Mold needs moisture to grow, so less humid states should be the least likely places you would find mold – right? Not so fast. The rankings are NOT based on hurricane or flood damage, inferior building materials, “tight” construction, or humidity.
10 LEAST Likely States to Find Mold
- West Virginia
Out of these states, Colorado is really the only one located in a desert climate where you might expect mold to be rare. States from the humid Midwest, New England area and Southern US don’t seem like they belong on this list.
10 MOST Likely States to Find Mold
- South Carolina
- South Dakota
Maybe you can get on board with notoriously humid states such as Florida and South Carolina having the highest mold rates, but Arizona and Nevada have some of the lowest humidity levels in the country! What’s going on here?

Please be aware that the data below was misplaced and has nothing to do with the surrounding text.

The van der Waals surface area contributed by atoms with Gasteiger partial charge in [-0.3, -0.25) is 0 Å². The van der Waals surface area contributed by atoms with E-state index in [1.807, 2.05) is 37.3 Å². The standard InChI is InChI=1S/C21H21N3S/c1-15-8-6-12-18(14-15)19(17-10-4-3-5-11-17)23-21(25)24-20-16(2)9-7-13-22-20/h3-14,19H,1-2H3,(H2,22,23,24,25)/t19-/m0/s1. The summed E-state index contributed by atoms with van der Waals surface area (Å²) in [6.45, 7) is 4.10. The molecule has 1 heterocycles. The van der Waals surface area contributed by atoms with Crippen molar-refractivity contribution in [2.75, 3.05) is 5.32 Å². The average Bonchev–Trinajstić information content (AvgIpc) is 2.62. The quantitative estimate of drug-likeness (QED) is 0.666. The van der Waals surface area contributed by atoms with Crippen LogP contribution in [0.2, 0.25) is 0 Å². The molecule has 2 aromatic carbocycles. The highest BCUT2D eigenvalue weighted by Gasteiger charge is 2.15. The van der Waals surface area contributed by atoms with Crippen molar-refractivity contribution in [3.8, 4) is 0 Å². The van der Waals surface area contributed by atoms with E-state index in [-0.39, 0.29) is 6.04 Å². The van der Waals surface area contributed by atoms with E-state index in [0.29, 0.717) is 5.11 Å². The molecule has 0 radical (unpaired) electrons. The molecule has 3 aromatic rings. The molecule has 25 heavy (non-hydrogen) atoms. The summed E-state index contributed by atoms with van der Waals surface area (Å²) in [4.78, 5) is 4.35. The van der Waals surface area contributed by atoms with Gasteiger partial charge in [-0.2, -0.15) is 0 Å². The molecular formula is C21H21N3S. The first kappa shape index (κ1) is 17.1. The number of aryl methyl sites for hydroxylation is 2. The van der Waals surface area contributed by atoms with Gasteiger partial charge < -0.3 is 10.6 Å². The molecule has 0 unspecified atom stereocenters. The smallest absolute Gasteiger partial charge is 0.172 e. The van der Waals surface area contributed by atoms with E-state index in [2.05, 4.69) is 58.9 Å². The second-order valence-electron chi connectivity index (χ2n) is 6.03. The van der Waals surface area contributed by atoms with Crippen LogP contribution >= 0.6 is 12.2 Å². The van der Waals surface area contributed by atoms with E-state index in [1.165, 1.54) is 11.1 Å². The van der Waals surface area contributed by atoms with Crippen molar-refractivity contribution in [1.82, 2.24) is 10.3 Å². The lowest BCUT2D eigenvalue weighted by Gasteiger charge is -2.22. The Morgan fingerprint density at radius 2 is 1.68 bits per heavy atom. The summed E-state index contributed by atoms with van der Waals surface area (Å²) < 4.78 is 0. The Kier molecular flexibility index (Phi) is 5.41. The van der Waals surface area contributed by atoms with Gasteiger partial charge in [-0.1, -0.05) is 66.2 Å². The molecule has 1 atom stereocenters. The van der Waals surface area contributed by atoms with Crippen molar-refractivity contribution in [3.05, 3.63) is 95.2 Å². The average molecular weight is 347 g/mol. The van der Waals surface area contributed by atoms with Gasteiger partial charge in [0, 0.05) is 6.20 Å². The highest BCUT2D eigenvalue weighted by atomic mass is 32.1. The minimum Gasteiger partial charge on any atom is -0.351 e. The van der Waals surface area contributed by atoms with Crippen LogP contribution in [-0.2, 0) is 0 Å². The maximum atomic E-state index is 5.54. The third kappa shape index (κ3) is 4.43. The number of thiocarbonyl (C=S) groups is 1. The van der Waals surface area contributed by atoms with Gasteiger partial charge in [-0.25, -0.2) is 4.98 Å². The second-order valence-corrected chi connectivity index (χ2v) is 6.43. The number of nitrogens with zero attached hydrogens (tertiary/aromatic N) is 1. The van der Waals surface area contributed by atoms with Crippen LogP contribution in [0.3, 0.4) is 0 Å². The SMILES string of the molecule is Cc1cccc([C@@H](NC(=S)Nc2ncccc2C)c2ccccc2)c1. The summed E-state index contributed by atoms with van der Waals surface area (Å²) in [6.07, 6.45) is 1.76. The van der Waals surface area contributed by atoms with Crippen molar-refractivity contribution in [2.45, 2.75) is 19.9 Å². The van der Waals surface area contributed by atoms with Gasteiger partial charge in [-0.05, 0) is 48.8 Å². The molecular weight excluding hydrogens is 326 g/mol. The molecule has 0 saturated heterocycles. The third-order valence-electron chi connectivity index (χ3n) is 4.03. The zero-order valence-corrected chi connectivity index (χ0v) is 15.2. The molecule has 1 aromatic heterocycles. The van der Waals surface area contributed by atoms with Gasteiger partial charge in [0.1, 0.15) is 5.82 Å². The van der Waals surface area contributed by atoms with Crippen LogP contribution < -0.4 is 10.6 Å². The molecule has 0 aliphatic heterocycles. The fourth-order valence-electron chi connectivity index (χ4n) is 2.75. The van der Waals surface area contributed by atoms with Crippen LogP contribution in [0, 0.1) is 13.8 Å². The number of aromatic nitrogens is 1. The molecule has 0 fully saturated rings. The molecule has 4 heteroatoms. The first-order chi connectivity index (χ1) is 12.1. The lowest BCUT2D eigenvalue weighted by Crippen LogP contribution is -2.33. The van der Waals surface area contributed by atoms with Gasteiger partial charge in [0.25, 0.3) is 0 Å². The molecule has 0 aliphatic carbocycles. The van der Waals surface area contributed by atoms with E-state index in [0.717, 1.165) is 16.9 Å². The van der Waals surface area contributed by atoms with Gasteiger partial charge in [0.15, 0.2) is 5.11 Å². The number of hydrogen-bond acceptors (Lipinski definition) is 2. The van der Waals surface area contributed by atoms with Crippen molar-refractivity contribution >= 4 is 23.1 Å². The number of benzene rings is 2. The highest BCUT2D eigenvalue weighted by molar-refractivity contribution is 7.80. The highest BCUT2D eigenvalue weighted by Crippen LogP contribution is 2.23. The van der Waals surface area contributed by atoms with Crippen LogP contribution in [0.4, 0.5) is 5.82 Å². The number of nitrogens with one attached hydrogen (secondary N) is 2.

Building Materials and Practices Play a Key Role
It seems ironic that a home in Phoenix or Reno could be at a higher risk of mold than one in Montgomery or Chicago, but once you realize climate has little to do with indoor mold growth, it’s easy to understand. After all, today’s homes are built tightly to improve energy efficiency, but in the process, moisture has nowhere to go.
Picture a glass of ice-cold water sitting outside on a 90-degree day. Condensation quickly forms on the cold glass surface and drips down the side. Condensation forms inside tightly constructed homes as well, but the water becomes trapped, building up inside wall cavities and creating the perfect environment for mold to grow.
The moral of the story: it doesn’t have to be humid outside to be humid within your walls. In fact, of some 32,000 San Diego homes inspected for defects each year, about 41% of single-family homes and 23% of multifamily properties have problems with the building envelope that encourage mold growth.